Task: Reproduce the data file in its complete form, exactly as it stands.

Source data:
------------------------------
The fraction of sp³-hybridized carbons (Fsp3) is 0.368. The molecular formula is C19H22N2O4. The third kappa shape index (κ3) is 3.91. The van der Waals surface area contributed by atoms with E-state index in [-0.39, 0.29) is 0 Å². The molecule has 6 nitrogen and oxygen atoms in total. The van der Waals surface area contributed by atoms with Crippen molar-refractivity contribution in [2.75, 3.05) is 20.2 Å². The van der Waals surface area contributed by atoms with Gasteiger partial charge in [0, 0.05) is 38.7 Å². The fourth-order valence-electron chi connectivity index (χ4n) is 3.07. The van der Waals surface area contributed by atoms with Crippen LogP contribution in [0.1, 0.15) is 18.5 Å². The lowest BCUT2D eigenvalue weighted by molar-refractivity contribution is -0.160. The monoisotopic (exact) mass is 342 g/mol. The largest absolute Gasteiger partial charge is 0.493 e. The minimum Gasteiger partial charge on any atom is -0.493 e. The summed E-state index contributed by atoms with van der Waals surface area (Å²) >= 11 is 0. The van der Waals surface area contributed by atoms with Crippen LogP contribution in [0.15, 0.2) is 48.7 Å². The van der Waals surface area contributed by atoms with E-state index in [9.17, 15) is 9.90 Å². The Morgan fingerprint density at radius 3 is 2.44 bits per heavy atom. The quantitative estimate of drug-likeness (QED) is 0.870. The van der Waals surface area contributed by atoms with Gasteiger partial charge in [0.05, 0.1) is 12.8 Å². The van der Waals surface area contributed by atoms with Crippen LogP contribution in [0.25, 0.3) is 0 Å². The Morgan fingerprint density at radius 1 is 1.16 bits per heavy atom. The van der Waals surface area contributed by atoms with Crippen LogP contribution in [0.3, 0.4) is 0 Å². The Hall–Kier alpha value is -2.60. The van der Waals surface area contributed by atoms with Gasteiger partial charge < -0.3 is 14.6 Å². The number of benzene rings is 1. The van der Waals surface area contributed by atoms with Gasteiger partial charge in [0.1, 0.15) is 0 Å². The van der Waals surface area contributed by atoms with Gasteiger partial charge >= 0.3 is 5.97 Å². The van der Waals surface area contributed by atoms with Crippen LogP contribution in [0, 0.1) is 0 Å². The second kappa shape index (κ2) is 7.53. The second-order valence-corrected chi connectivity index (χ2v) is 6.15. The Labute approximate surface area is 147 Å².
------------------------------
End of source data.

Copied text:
The fraction of sp³-hybridized carbons (Fsp3) is 0.368. The molecular formula is C19H22N2O4. The third kappa shape index (κ3) is 3.91. The van der Waals surface area contributed by atoms with E-state index in [-0.39, 0.29) is 0 Å². The molecule has 6 nitrogen and oxygen atoms in total. The van der Waals surface area contributed by atoms with Crippen molar-refractivity contribution in [2.75, 3.05) is 20.2 Å². The van der Waals surface area contributed by atoms with Gasteiger partial charge in [0, 0.05) is 38.7 Å². The fourth-order valence-electron chi connectivity index (χ4n) is 3.07. The van der Waals surface area contributed by atoms with Crippen LogP contribution in [0.1, 0.15) is 18.5 Å². The lowest BCUT2D eigenvalue weighted by molar-refractivity contribution is -0.160. The monoisotopic (exact) mass is 342 g/mol. The largest absolute Gasteiger partial charge is 0.493 e. The minimum Gasteiger partial charge on any atom is -0.493 e. The summed E-state index contributed by atoms with van der Waals surface area (Å²) >= 11 is 0. The van der Waals surface area contributed by atoms with Crippen LogP contribution in [0.15, 0.2) is 48.7 Å². The van der Waals surface area contributed by atoms with E-state index in [9.17, 15) is 9.90 Å². The Morgan fingerprint density at radius 3 is 2.44 bits per heavy atom. The quantitative estimate of drug-likeness (QED) is 0.870. The van der Waals surface area contributed by atoms with Gasteiger partial charge in [0.05, 0.1) is 12.8 Å². The van der Waals surface area contributed by atoms with Crippen LogP contribution in [0.25, 0.3) is 0 Å². The Morgan fingerprint density at radius 1 is 1.16 bits per heavy atom. The van der Waals surface area contributed by atoms with Crippen LogP contribution in [0.3, 0.4) is 0 Å². The Hall–Kier alpha value is -2.60. The van der Waals surface area contributed by atoms with Gasteiger partial charge < -0.3 is 14.6 Å². The number of benzene rings is 1. The van der Waals surface area contributed by atoms with Gasteiger partial charge in [0.1, 0.15) is 0 Å². The van der Waals surface area contributed by atoms with Gasteiger partial charge >= 0.3 is 5.97 Å². The van der Waals surface area contributed by atoms with Crippen LogP contribution in [0, 0.1) is 0 Å². The second kappa shape index (κ2) is 7.53. The second-order valence-corrected chi connectivity index (χ2v) is 6.15. The Labute approximate surface area is 147 Å².